What sort of new jobs could the transition create and at what scale? So the way we talk about the transition is that you're not only trying to decarbonise the economy, but you're trying to also deliver kind of an industrious strategy. Right? Which I argued has be needed for a long time anyway. There are lots of places that you know you don't have good quality employment, opportunities. Um, and so there is a need already there for jobs. Um, I think the sort of jobs. there is the obvious ones of, like new, you know, in the renewable energy or new types of farming and agriculture, etcetera. But there's also the jobs in - that might not be directly related to climate. So, for example, what we call the supporting, it's not what it's called the supporting economy. So jobs in the care sector, education, science, there are many jobs. There are many skills and many and new, more productive. I guess types of employment for the economy that are needed, not only to deliver the transition but also once we create a zero-carbon economy, the types of innovation and other things that we might want to invest in.#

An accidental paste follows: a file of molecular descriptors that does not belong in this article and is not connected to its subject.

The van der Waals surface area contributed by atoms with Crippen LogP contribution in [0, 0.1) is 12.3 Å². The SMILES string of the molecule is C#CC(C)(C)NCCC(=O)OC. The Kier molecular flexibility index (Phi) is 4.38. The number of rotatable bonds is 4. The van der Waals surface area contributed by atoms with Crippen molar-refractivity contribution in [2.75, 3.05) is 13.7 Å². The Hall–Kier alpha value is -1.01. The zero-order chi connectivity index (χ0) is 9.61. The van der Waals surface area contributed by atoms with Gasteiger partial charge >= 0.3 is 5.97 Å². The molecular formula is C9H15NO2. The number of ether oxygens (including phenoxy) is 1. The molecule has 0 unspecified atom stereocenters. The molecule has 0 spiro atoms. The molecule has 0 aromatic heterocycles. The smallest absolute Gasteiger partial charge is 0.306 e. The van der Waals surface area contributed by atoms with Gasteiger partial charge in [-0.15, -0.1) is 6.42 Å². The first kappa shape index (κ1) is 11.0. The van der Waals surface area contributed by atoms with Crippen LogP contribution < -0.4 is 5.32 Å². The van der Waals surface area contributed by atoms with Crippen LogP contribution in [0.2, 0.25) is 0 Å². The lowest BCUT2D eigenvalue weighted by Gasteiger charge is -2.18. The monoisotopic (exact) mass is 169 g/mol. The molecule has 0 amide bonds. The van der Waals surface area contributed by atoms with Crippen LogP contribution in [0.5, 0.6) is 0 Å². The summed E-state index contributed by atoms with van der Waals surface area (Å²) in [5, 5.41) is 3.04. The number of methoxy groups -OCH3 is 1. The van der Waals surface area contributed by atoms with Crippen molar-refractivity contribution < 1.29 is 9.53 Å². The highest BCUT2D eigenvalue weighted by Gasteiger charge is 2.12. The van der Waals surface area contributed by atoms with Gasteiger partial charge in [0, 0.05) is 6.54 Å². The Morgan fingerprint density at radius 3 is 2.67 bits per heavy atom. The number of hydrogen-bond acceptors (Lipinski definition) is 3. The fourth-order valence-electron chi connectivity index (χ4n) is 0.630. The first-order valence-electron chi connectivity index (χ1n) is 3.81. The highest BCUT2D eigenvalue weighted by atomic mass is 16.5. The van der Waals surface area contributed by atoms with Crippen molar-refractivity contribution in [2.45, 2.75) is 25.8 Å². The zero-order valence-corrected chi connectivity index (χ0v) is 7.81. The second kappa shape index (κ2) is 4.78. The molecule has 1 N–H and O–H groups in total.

What went wrong in back in the 80s with coal mining. In what ways and how to get it right. So I think there are lots of things that went wrong. It was at the same time that, you know, government did see itself as playing a role in actually shaping the economy and industry and taking a step back. And so when the jobs went, there was nothing to replace them, and there was no proactive planning to support those communities in going for that transition. So that's one thing. And that's why I actually I believe that government needs to step in this time and, you know, and have a plan. The other thing is that, workers' voice. So you know, unions were heavily undermined during at that time. And unions, you know, you might think about institutions in many different ways, but the idea of it is that you have a collective voice of workers and therefore collective power. And if you don't have that, then they can't really be part of that solution, which I argue now is what we need to do different. So a just transition now means that we have to bring workers, especially the ones that will be directly impacted by the changes of industrial changes into that discussion, you know, and be a part of how, you know. these communities can invest in new sectors and new types of activities. What kind of skills will they need, you know, to get the new jobs? So, yeah, that's how I think we can get it right. And to be honest, I think there are no shortcuts. Um, it is about a lot of dialogue and building trust in this country, because that's what we lost back in the 80s.